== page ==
The Association was started and administered by the Music Section (Inspectorate) of the Hong Kong Education Department in November, 1940, with the object of making available worthwhile concerts for school students and generally to foster interest in music in the schools of Hong Kong.
After the war the Association was re-formed and, in pursuance of the third of the “objects” of its Constitution, “To promote the active making of music and expression through speech by students and young people”, the first Festival was held in 1949, in spite of the sceptics who argued that such a revolutionary idea as thinking that Chinese students would compete against each other and receive public advice and criticism would never succeed. The phenomenal growth of entries and enthusiastic support of schools, teachers and students alike soon silenced the doubters.
Adjudicators for the first five Festivals were taken from the ranks of local teachers, for both music and speech. In 1952, the first classes for singing in Chinese were introduced, and in 1960 this trend was continued to include instrumental music by Chinese composers, and Chinese speech classes.
In 1954 the first external adjudicator was invited, and the practice of inviting one adjudicator per Festival continued up to 1960. In 1961, entries rose steeply and two judges for music became necessary. At the same time, increasing speech and drama entries warranted an independent expert and the first external speech adjudicator was therefore invited. In 1964 the number of adjudicators for music was increased to three and subsequently to four (one part-time only) in 1965 and 1966. By 1981, four full time music adjudicators were required for Western and Vocal music, and support is expected for eight specialist adjudicators by 1998. The number of overseas judges for English Speech rose from one to two, in 1976, and to six, by 1997; in addition to the local scholars and experts judging Chinese Speech classes.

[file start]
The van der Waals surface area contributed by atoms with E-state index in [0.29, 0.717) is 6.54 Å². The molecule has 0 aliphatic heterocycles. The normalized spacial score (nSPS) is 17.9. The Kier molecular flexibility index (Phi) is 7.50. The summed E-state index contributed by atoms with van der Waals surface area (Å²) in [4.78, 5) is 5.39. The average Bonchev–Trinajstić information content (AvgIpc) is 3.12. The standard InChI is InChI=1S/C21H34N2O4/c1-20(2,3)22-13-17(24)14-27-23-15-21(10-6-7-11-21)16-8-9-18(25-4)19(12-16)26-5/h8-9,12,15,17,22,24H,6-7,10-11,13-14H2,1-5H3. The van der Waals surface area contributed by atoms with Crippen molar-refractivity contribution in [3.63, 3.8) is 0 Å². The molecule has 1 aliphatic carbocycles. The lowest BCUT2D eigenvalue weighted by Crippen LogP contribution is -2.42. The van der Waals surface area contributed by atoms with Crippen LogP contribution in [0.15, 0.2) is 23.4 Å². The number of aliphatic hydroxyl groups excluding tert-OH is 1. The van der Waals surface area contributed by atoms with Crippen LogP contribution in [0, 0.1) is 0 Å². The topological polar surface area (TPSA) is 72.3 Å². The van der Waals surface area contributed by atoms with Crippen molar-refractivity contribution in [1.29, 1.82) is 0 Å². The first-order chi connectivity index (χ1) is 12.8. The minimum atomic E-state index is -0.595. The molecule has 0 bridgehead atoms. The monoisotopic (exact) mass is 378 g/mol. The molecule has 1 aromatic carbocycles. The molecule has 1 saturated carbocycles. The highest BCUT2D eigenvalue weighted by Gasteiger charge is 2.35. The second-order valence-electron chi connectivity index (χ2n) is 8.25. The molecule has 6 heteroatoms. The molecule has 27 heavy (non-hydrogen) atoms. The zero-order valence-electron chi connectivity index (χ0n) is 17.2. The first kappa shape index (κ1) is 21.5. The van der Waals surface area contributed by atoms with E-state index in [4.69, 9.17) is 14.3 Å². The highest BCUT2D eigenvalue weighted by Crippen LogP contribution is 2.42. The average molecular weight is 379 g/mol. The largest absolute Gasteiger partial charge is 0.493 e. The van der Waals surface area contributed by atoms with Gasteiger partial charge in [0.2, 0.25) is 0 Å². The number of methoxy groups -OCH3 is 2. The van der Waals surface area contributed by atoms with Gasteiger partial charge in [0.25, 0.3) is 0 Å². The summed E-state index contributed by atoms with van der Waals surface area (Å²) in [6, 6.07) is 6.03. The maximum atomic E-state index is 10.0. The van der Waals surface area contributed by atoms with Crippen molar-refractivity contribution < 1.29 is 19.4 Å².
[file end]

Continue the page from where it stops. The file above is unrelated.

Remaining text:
Entries have continued to rise steadily; during the period 1967-69 the increase was confined mainly to the English and Chinese Speech sections; but since then the general increase in interest has continued; by the 29th Schools Music Festival in 1977 the number of entries for music was 4,581 (including New Territories entries), involving just over 38,000 participants; a total which rose to an estimated 93,300/77,900 per (bi-annual) Festival by 1997/98. The growth of interest among Hong Kong students in the Festivals is amply illustrated by the total entries for successive years, and a particular feature in recent years has been the dramatic increase in participation by New Territories schools. In this connection, it should be pointed out that in 1974, for the first time, Music and Speech Festivals were held separately, the former in March/April, the latter in November; and, although this change involved a period of adjustment, the increase in both music and speech entries for recent Festivals appeas to indicate that the healthy upward trend of interest is likely to continue.
However, the Festivals cannot be said to sacrifice quality to mere quantity. Both Music and Speech Festivals have attained extremely high international reputation, as reflected in the comments of adjudicators, who themselves have been drawn from people of the greatest eminence and experience in their fields. The standards of piano and violin playing, and the choral work, have been acclaimed as particularly high, in many cases meriting concert stage presentation.
Organization and Activities:
The Association is affiliated to the British Federation of Festivals for Music, Dance and Speech of which H.M. the Queen is patron. In its early days, it was administered largely by senior staff of the Music Section of the Hong Kong Education Department; more recently its administration has been the concern of an Executive Committee comprising elected members drawn from representatives of the 1,000 schools and colleges who are currently Members of the Association, together with a number of leading local music and speech teachers and others interested in these subjects (as Associate members); although close liaison is still maintained with Music Section staff. Early in 1975, the Association was honoured by the acceptance of H.E. the Governor, Sir Murray Maclehose, of the position of Patron, and the Secretary of Education, the Hon. K.W.J. Topley, as President.
In 1975 the process was completed of registering the Association as a (non-profit-making) company limited by Guarantee and Not Having a Share Capital, with the same avowed aims; to encourage and promote among students and young people the growth of interest in music and speech; to promote the active making of music and expression through speech by students and young people; to promote concerts, lectures, recitals and other forms of music and speech activity; to assist financially and otherwise students, schools and other educational institutions in their music and speech activities.